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Improvements in SARS-CoV-2 Testing Cascade in the US: Data from Serial Cross-sectional Assessments.

Abstract

There were significant improvements in access and turnaround times across US states; yet barriers to testing remained consistent across states underscoring the importance of a continued focus on testing, even amidst mass vaccination campaigns.

In February 2021, across 10 US states, 11% (895) of respondents reported wanting a diagnostic test in the prior 2 weeks, 63% of whom got tested with limited variability across states. Almost all (97%) who got tested received their results; 56% received their results within 2 days. In MD, FL, and IL where serial data were available at four time points, 56% were tested the same day they wanted/needed a test in February 2021 compared to 28% in July 2020, and 45% received results the same day as opposed to 17% in July 2020. Wanting a test was significantly more common among younger, non-white respondents and participants with a history of symptoms or exposure. Logistical challenges including not knowing where to go were the most frequently cited barriers.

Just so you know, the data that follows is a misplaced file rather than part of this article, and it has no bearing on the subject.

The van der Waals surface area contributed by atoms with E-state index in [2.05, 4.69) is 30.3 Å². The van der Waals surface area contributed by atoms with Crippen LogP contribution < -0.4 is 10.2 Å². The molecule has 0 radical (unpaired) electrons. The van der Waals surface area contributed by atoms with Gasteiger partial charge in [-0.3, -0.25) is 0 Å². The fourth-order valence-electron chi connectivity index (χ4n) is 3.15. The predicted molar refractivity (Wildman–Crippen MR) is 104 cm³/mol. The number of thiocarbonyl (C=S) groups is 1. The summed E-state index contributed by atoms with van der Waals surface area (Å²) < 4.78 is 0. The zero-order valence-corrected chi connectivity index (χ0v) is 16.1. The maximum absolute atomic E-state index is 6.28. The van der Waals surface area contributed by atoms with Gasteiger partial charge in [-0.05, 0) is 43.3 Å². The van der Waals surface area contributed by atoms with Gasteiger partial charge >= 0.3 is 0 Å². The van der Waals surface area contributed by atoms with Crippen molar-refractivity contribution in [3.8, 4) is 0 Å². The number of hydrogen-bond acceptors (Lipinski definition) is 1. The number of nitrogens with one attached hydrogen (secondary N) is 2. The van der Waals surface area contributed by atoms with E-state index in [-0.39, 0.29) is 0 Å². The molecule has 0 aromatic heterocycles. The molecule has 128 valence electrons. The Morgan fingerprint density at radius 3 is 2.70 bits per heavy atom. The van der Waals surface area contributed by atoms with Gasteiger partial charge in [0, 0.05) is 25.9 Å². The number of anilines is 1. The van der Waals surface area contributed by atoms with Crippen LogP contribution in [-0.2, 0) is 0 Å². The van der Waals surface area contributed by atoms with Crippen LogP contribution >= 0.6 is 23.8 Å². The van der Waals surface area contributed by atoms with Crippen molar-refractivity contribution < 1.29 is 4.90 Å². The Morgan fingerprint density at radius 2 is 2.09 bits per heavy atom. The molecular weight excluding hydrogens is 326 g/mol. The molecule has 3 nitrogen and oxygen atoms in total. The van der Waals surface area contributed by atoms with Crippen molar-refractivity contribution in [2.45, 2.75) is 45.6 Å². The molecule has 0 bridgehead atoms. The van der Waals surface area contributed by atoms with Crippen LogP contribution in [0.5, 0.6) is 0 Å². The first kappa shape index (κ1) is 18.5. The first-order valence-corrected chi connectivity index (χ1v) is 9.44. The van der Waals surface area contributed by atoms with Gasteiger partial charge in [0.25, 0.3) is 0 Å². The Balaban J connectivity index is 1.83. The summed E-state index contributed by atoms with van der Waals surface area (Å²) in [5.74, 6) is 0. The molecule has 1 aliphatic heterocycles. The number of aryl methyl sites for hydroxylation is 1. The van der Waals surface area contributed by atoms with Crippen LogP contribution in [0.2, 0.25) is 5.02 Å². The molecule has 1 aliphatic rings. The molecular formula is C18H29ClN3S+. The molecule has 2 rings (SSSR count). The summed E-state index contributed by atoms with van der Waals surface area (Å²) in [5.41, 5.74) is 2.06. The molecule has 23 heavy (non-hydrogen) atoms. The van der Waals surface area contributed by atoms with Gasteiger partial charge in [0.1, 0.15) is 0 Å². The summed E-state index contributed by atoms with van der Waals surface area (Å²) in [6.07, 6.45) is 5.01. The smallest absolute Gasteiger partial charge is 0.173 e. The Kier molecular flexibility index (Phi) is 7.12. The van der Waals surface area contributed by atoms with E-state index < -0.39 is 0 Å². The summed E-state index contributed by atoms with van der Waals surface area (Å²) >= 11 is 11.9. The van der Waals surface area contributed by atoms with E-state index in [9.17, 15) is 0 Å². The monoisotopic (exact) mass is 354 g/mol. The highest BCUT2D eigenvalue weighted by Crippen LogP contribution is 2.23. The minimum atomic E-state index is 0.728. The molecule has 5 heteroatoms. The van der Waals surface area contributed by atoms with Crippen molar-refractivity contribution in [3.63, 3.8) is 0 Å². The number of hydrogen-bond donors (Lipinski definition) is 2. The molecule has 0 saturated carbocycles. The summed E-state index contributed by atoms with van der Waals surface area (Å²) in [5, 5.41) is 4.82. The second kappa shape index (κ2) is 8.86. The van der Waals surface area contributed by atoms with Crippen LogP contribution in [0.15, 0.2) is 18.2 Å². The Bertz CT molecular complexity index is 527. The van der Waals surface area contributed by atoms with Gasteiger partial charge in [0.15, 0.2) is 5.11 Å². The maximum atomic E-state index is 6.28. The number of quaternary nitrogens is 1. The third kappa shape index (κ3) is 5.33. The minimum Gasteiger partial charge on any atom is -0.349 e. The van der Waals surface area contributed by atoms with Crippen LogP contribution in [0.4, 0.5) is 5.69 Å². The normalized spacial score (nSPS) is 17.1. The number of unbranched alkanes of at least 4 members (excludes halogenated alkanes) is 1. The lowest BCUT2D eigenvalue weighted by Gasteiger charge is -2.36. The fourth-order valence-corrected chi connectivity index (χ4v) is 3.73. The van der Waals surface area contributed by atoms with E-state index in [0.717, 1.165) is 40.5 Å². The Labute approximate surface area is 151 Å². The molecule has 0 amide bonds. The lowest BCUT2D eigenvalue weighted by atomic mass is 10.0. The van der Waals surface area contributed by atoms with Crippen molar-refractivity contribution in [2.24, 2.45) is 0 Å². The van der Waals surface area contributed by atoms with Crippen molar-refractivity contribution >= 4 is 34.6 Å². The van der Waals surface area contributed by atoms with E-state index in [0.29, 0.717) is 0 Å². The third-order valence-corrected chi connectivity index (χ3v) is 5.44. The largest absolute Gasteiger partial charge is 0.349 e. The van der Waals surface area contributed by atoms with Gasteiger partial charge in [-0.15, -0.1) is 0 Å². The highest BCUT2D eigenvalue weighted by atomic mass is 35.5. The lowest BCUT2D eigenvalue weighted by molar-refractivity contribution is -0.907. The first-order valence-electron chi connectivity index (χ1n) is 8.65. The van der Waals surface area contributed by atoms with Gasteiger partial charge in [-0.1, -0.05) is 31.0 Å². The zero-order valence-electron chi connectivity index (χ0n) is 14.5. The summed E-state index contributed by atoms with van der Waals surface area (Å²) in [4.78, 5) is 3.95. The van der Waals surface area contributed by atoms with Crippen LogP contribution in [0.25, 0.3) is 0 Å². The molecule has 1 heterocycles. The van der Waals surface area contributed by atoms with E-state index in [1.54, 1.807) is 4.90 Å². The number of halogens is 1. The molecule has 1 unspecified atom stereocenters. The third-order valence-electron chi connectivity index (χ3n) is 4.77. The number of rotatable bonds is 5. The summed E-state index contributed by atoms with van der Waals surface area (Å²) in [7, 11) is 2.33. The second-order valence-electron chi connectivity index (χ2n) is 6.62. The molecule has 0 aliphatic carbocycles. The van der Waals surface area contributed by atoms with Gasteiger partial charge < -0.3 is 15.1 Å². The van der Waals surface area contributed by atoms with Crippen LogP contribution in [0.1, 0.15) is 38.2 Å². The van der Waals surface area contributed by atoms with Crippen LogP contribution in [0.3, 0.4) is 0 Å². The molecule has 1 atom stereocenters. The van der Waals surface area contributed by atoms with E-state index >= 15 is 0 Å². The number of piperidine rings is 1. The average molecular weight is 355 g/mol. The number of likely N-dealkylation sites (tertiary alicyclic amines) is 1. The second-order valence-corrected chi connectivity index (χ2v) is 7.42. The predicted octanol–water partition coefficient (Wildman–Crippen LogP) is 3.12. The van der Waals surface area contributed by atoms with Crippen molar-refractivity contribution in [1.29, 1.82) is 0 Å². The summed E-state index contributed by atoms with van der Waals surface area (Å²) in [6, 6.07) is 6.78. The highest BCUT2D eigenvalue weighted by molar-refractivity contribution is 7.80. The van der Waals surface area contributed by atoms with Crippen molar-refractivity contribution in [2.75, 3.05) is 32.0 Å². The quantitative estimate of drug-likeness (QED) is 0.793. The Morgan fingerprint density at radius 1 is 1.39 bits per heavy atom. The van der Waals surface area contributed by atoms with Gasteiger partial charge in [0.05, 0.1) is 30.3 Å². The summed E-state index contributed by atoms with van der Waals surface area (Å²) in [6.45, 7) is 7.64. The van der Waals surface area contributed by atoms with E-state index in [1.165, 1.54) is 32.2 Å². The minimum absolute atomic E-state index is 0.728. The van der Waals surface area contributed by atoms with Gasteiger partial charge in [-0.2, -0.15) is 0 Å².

SARS-CoV-2 testing is critical for monitoring case counts, early detection and containment of infection, clinical management, and surveillance of variants. However, community-based data on the access, uptake, and barriers to testing have been lacking.

We conducted serial cross-sectional online surveys covering demographics, COVID-19 symptoms, and experiences around SARS-CoV-2 diagnostic testing to characterize the SARS-CoV-2 testing cascade and associated barriers across 10 US states (California, Florida, Illinois, Maryland, Massachusetts, Nebraska, North Dakota, South Dakota, Texas, and Wisconsin), between July 2020 to February 2021.

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